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Director: Jiří Brdečka
Release Date: 1963
Rating: ★★★½

Spatne namalovana slepice (Gallina vogelbirdae) © Jiří BrdečkaIn ‘Spatne namalovana slepice (which translates as ‘Badly Drawn Hens’)’ we watch three kids in a school class: a dreamy boy, a little girl who sits next to him, and a nerdy boy with glasses.

When the teacher orders the class to reproduce an intricate drawing of a chicken, the bespectacled boy reproduces the poster with photographic accuracy. The dreamy boy, however, makes a semi-abstract interpretation of the subject and the teacher reprimands the little boy. But then, at night, his colorful drawing comes to life…

This film is a clear ode to fantasy and celebrates the breaking of rules. This is a subject that’s often encountered in European animation films from the 1950s and 1960s, and which would have special appeal in the Eastern Bloc, with its repressive communist regimes.

Brdečka uses an idiosyncratic angular style, clearly influenced by the cartoon modern movement of the 1950s, but especially akin to contemporary developments at Zagreb film in Yugoslavia. His film uses vocal sounds, but no dialogue, and relies mostly on visual gags. However, there’s one great scene in which a famed ornithologist called Dr. Vogelbird repeatedly listens to a tape recorder saying his own name.

In the end, the film is a little too inconsistent and too wandering to become a classic, but its sympathetic story and charming drawing style make the short a nice watch.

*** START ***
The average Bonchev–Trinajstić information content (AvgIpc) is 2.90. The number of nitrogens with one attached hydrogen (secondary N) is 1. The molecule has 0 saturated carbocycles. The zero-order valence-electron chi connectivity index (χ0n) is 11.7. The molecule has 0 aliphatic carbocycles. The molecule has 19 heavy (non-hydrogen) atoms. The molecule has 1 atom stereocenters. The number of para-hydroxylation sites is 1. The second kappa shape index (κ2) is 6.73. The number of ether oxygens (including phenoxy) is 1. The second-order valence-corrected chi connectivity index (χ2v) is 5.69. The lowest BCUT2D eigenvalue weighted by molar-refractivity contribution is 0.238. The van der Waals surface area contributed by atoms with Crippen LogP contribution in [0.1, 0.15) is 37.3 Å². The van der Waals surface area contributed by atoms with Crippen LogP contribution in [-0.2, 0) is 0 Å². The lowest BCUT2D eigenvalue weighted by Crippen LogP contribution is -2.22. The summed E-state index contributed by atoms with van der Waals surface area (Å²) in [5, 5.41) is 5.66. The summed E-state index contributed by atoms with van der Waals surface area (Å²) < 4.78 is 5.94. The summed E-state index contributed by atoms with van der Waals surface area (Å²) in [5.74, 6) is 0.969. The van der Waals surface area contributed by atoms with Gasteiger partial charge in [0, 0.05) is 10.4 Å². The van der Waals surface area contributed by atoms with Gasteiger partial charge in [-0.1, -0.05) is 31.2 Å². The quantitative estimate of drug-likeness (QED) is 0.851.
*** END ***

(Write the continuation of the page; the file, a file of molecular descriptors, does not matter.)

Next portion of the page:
Watch ‘Spatne namalovana slepice’ yourself and tell me what you think:

‘Spatne namalovana slepice’ is released on the DVD-box ‘Annecy – Le coffret du 50e Anniversaire’

Director: Chuck Jones
Release Date: July 27, 1963
Stars: Tom & Jerry
Rating: ★★★
Review:

Penthouse Mouse © MGM‘Penthouse Mouse’ was the first cartoon in a series of 34 Tom & Jerry cartoons produced by Chuck Jones, after he was fired by Warner Brothers.

Jones had taken all his staff with him, including writer Michael Maltese and co-director Maurice Noble. Even Warner Bros. voice Mel Blanc contributes to the film. The result is typical Chuck Jones: highly stylized backgrounds, excellent animation, and great facial expressions and poses. All this makes a great improvement on the Gene Deitch films.

Oddly enough ‘Penthouse Mouse’ borrows its theme precisely from one of Jones’ predecessor’s films: the Gene Deitch’s Tom & Jerry short ‘Buddies Thicker than Water‘ (1962). But now the story is reversed: Tom has made it on the top floor of a skyscraper, while Jerry is the hungry tramp, roaming the streets. Unfortunately, the story is not very consistent, and the result is not really good. Jones could do better as he was going to show in his next Tom & Jerry cartoon, ‘The Cat Above, The Mouse Below‘.

Watch ‘Penthouse Mouse’ yourself and tell me what you think:

This is Tom & Jerry cartoon No. 128
To the previous Tom & Jerry cartoon: Carmen Get It
To the next Tom & Jerry cartoon: The Cat Above, The Mouse Below

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